Java Software Structures: Designing and Using Data Structures
The second edition of Java Software Structures embraces the enhancements of Java 5.0, where all structures and collections are based on generics. The framework of the text walks the reader through three main areas: conceptualization, explanation, and implementation, allowing for a consistent and coherent introduction to data structures. The addition of integrated case studies provides complete examples to aid readers starting with the problem statement, to design rationale, through full implementation. Readers will learn how to develop high-quality software systems using well-designed collections and algorithms.
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A sort is based on some particular value, called the sort key. For example, a set of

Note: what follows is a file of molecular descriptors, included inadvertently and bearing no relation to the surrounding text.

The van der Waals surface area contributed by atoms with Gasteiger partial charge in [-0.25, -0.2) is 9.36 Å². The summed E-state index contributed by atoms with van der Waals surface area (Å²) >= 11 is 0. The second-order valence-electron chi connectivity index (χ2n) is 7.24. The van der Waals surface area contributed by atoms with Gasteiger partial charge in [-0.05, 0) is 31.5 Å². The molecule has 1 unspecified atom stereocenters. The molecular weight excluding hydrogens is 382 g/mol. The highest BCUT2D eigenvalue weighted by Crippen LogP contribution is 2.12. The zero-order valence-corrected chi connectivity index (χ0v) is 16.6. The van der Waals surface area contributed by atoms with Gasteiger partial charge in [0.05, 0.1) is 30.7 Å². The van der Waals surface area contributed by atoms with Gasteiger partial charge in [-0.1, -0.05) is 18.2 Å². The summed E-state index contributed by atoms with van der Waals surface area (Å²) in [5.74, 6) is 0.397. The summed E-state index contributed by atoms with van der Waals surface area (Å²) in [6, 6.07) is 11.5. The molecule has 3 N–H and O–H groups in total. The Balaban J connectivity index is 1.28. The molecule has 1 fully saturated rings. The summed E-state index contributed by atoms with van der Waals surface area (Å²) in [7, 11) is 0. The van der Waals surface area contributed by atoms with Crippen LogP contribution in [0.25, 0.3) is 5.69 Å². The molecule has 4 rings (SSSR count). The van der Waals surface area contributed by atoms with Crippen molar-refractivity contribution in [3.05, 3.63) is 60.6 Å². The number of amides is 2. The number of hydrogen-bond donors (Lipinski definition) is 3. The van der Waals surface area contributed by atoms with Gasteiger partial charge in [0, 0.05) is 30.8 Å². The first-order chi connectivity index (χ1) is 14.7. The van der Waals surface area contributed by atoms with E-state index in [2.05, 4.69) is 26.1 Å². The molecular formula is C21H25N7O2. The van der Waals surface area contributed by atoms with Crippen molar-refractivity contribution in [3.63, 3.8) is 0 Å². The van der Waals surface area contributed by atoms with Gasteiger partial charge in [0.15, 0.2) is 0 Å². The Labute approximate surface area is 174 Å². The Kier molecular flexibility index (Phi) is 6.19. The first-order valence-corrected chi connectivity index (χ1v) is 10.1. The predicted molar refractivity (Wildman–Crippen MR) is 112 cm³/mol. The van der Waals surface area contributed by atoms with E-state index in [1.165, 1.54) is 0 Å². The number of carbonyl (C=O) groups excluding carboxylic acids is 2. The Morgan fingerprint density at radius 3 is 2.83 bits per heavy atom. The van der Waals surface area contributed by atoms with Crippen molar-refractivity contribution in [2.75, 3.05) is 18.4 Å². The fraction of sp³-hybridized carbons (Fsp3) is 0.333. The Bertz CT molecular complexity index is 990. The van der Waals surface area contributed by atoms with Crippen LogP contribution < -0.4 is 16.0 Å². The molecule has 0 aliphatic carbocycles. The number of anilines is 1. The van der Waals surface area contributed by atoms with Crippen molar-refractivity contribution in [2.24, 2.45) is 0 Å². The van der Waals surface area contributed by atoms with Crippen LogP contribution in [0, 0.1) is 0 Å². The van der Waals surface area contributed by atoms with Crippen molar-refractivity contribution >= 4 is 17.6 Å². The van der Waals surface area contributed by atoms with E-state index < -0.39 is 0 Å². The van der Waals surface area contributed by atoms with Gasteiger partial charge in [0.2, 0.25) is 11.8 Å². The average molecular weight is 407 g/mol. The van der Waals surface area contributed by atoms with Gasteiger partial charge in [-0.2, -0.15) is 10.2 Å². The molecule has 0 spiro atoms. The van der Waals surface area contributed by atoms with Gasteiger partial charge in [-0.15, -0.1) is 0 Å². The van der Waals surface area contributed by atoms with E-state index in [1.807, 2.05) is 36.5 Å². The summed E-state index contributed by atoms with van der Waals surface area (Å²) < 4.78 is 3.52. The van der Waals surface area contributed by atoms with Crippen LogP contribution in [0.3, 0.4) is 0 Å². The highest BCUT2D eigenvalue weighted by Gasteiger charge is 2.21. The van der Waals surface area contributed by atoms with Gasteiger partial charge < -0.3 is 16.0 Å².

people might be sorted by their last name. A radix sort, rather than comparing
items by sort key, is based on the structure of the sort key. Separate queues are ...
Let's look at an example that uses a radix sort to put ten three-digit numbers in
order. To keep things manageable, we'll restrict the digits of these numbers to 0
through 5, which means we'll need only six queues. Each three-digit number to
7.4 USING GNUEUES: RADIX SORT 225 Digit 1s Position 10s Position 100s
Position front front front 0 420 250 503 102 | 1 341 312 145 143 102 E. - 2 102
312 442 * | 420 | 250 3 143 503 341 325 312 4 145 143 442 341 442 420 5 325
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